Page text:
Also when Arthur, saddened by the death of Gareth and Gaheris, who are killed by Lancelot as he rescues Guinevere, states: And much more I am sorrier for my good knights' loss than for the loss of my fair queen; for queens I might have enough, but such a fellowship of good knights shall never be together in no company.King Arthur was a legendary British leader who, according to medieval histories and romances, led the defence of Britain against Saxon invaders in the late 5th and early 6th centuries.
The details of Arthur's story are mainly composed of folklore and literary invention, and his historical existence is debated and disputed by modern historians. The sparse historical background of Arthur is. King Arthur is a legendary British leader who, according to medieval histories and romances, led the defence of Britain against Saxon invaders in the late 5th and early 6th centuries.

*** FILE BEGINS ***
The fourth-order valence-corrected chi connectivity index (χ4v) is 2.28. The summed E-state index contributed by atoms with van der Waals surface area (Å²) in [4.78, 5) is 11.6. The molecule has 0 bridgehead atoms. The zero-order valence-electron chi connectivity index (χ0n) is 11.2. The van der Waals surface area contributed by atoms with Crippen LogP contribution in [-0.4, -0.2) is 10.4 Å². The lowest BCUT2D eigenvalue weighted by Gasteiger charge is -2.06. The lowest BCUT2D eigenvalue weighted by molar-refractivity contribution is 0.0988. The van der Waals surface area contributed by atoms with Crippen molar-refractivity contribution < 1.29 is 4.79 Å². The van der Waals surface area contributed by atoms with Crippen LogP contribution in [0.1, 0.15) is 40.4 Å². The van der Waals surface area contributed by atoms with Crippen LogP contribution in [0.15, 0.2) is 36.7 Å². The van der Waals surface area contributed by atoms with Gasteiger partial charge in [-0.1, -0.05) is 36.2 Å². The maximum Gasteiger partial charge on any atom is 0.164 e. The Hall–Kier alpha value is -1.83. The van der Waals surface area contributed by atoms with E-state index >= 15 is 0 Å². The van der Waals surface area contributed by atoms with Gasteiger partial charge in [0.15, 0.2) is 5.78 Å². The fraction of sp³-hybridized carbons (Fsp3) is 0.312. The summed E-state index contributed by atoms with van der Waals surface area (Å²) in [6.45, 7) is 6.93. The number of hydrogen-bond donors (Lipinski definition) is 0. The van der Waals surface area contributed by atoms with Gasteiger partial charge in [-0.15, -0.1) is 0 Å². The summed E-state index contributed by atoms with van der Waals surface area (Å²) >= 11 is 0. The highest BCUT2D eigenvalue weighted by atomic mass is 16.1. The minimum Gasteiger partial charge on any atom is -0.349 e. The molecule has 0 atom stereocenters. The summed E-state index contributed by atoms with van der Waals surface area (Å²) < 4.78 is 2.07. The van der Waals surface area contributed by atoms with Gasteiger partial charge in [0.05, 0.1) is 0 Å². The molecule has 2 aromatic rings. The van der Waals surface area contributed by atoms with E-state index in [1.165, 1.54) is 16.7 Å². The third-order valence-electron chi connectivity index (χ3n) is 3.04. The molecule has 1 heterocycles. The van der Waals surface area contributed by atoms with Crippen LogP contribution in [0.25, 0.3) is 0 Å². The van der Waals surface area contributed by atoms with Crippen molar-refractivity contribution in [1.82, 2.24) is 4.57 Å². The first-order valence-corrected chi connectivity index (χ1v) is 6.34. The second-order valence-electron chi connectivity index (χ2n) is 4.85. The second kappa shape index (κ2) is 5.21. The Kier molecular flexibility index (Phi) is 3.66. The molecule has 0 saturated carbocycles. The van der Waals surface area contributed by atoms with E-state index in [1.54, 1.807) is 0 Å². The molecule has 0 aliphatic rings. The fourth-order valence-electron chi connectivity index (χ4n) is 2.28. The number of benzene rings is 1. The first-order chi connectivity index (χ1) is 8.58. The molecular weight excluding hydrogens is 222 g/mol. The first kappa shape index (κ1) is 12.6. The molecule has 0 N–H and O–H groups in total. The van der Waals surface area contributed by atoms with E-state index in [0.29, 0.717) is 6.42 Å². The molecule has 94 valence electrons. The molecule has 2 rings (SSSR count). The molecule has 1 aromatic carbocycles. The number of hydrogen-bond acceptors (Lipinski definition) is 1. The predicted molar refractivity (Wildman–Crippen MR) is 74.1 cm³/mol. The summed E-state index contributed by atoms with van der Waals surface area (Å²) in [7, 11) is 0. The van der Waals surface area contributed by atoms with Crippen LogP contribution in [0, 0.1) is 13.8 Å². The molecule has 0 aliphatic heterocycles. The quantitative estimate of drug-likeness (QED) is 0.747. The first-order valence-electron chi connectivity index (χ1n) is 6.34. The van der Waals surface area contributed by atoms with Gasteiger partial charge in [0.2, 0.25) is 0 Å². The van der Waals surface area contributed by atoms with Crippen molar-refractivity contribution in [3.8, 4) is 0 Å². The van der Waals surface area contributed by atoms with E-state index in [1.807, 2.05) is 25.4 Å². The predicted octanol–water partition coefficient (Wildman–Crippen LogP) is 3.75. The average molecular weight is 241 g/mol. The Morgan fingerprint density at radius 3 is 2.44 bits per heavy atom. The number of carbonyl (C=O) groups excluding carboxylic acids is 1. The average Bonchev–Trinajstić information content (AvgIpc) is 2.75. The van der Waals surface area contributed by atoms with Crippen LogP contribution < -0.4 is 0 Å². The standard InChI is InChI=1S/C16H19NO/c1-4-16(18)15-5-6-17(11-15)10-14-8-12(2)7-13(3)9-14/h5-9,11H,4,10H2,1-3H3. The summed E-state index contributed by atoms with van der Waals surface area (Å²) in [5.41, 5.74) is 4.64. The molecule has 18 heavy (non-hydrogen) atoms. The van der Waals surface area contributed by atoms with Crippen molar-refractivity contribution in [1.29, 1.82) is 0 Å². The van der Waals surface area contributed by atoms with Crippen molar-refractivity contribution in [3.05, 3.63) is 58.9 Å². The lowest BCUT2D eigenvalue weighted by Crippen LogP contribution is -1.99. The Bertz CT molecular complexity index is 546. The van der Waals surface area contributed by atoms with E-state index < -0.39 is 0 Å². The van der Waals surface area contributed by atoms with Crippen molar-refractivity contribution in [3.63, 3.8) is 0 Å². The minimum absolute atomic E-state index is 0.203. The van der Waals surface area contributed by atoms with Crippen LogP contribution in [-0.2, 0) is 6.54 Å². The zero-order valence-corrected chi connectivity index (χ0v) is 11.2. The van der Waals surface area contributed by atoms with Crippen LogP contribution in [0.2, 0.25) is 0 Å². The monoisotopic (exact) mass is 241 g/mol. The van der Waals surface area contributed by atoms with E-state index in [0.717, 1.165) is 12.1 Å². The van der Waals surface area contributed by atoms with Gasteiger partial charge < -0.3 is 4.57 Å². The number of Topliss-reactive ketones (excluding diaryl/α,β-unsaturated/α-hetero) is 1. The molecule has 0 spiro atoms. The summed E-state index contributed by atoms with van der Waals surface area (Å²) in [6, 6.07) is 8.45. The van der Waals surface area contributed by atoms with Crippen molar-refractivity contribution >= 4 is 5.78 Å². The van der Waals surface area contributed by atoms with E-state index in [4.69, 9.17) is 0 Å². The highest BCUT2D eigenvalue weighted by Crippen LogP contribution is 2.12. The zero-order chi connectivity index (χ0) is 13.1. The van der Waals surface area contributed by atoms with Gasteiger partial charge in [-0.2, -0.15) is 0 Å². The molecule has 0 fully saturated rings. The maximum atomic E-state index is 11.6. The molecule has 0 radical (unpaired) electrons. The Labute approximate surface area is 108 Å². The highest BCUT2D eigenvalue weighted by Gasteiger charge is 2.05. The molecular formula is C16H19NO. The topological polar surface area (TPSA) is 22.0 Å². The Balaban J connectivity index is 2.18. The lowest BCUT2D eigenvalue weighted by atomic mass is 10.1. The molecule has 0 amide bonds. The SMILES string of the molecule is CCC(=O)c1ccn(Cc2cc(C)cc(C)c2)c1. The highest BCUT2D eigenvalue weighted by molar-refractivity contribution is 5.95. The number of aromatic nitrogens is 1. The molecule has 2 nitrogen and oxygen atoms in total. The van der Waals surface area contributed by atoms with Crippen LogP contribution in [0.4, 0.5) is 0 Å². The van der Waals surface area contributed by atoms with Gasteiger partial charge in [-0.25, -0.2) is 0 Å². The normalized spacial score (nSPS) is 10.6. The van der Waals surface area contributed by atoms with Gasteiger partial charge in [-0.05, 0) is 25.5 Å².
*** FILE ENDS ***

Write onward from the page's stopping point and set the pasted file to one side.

The details of Arthur's story are mainly composed of folklore and literary invention, and his historical existence is debated and disputed by modern historians. The sparse historical background of Arthur is. Le Morte d'Arthur tells the story of King Arthur and his Knights at the Round Table. Arthur, who is son of King Uther Pendragon but was raised by another family, takes his rightful place as king when, as a boy, he is able to pull the sword called Excalibur from the stone.
Although he rules wisely. 1.
Tintagel. The legendary site of King Arthur’s conception is Tintagel Castle. Excavations demonstrated that, as the legends said, this was a fortified home of the ruler of Cornwall in about AD.
Tintagel has come to be associated with King Arthur as his birthplace, depicted by the Welsh monk Geoffrey of Monmouth in A History of the Kings of Britain (ca. ), and renewed by Alfred Lord Tennyson in Idylls of the King in the s.
The name King Arthur appears throughout a countless amount of literature, stories, cinema, and legend. King Arthur has always been a long-standing icon of heroism, and heroism is a theme mankind takes pleasure in romanticizing.